As the debate over the cut-off year for detection and deportation of illegal Bangladeshi nationals from Assam gains momentum, a Northeast India-based patriotic forum came out with an argument that 1951 should be the base year. However, the forum reaffirmed that it would abide by the guidelines of the Supreme Court as the matter is still in the apex court’s jurisdiction.

Assam, unlike other frontier Indian states to Bangladesh, continues to raise voices against millions of illegal migrants from the poverty-stricken neighbour. For decades, the political parties, civil society groups and also the media in Assam maintain the struggle to deport the Bangladeshis. Even though the government has no visible action plan to address the issue as it is complicated and sensitive in nature. Assam witnessed a six-year-long mass movement led All Assam Students Union (AASU) and Asom Gana Sangam Parishad (now abolished) to detect and deport all the Bangladeshi citizens who entered Assam (India) after 1951. But the irony is that leaders of the movement, including former Assam chief minister PK Mahanta agreed to sign a memorandum of understanding with the Union government pushing the cut-off date to March 25, 1971.

Thus, the movement that started in 1979 came to an end in 1985 paving way for the birth of a regional political party named Asom Gana Parishad (AGP). With support from the local people, the AGP even came to power in Dispur in the same year. But Mahanta and his company did precious little to constitutionally validate the historic Assam Accord, signed in presence of the then Prime Minister Rajiv Gandhi, and preferred to enjoy the new found political power.

Today both the AASU and AGP maintain their stand in favour of 1971 as the cut-off date for identification and deportation of illegal migrants to Bangladesh. They receive a supporting voice from Jamiat-Ulema-e-Hind’s Assam unit along with the All India United Democratic Front and Congress.

However, since the emergence of the accord, Asom Sanmilita Mahasanga continued raising voices for 1951 as the bottom year, which was later supported by Assam Public Works, All Assam Ahom Association, Indigenous Tribal People’s Front, Purbotar Hindustani Sanmelan, Prabrajan Virodhi Mancha etc.

Now, the Patriotic People’s Front Assam (PPFA) came out with a statement that the Assam movement was run with the aim of 1951 as the base year. The forum commented that the movement leaders surprisingly agreed to grant citizenship to those Bangladesh-origin nationals who entered Assam before March 25, 1971. “Need not to mention that few million Bangladeshi (then East Pakistani) people entered Assam during 1951 to 1971 and they were waiting for constitutional rights to stay in the country as the legal residents. If the accord is implemented thoroughly, all these foreigners would get Indian citizenship with no pain taken by them,” said the PPFA statement, endorsed by Rupam Barua, Jagadindra Raichoudhury, Pramod Kalita, Anup Sarma, Girindra Kumar Karjee, Suresh Ranjan Goduka etc.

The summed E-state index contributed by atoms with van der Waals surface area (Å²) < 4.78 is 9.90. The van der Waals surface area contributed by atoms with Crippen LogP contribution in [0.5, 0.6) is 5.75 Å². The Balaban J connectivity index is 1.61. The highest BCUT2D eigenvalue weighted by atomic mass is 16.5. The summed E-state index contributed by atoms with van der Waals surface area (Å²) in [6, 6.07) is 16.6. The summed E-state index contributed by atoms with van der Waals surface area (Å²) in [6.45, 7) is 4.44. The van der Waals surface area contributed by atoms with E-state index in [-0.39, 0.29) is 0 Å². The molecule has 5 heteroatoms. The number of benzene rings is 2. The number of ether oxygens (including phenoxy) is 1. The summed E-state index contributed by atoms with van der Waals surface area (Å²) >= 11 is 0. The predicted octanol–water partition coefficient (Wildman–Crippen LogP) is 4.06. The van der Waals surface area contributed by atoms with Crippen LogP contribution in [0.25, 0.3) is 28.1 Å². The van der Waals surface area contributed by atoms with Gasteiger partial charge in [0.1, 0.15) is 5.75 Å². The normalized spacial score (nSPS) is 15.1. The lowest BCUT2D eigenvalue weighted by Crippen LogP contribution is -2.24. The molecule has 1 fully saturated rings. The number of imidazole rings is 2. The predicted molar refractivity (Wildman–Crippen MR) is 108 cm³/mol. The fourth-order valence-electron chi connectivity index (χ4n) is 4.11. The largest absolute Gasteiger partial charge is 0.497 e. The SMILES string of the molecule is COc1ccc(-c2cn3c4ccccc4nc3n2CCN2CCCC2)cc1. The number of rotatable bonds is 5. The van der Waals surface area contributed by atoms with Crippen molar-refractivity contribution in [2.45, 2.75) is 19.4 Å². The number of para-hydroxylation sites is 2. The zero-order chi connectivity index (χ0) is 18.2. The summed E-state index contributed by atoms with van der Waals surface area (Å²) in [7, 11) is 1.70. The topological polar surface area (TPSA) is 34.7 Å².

They also added that for some specific reasons the accord was signed with the base year of 1971, but nobody should forget that all the 855 Assam movement martyrs starting with Khargeswar Talukder sacrificed their lives for 1951 as base year. So, respecting those martyrs, the cut-off year should be advanced without changing other clauses of the accord.

“But for any reason, if New Delhi changes the cut-off year (to detect and deport illegal foreigners) for the whole country from 1951 to 1961 or 1971, the PPFA would agree with the new date. Otherwise, a province (state) cannot have a separate cut-off year from the national base year,” pointed out the statement.

The statement supported by Ujjal Saikia, Tarali Chakrabarty, Gitika Talukdar, Jahnabi Goswami, Ravindra Nath, Dayal Krishna Nath, Labanu Konwar, Bikash Kr Das, Dibson Baruah etc reiterated that it would obey the verdict of the Supreme Court in this regard. The PPFA concluded that the base year controversy should be resolved forever so that various anti-national elements cannot take the advantage any more to hurt the nationalist cause of India.

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About Nava Thakuria


Nava Thakuria is a Guwahati-based senior journalist. He has been covering socio-political developments of Northeast India, along with its neighbours – Nepal, Bhutan, Tibet, Myanmar and Bangladesh – for various media outlets, for more than two decades.


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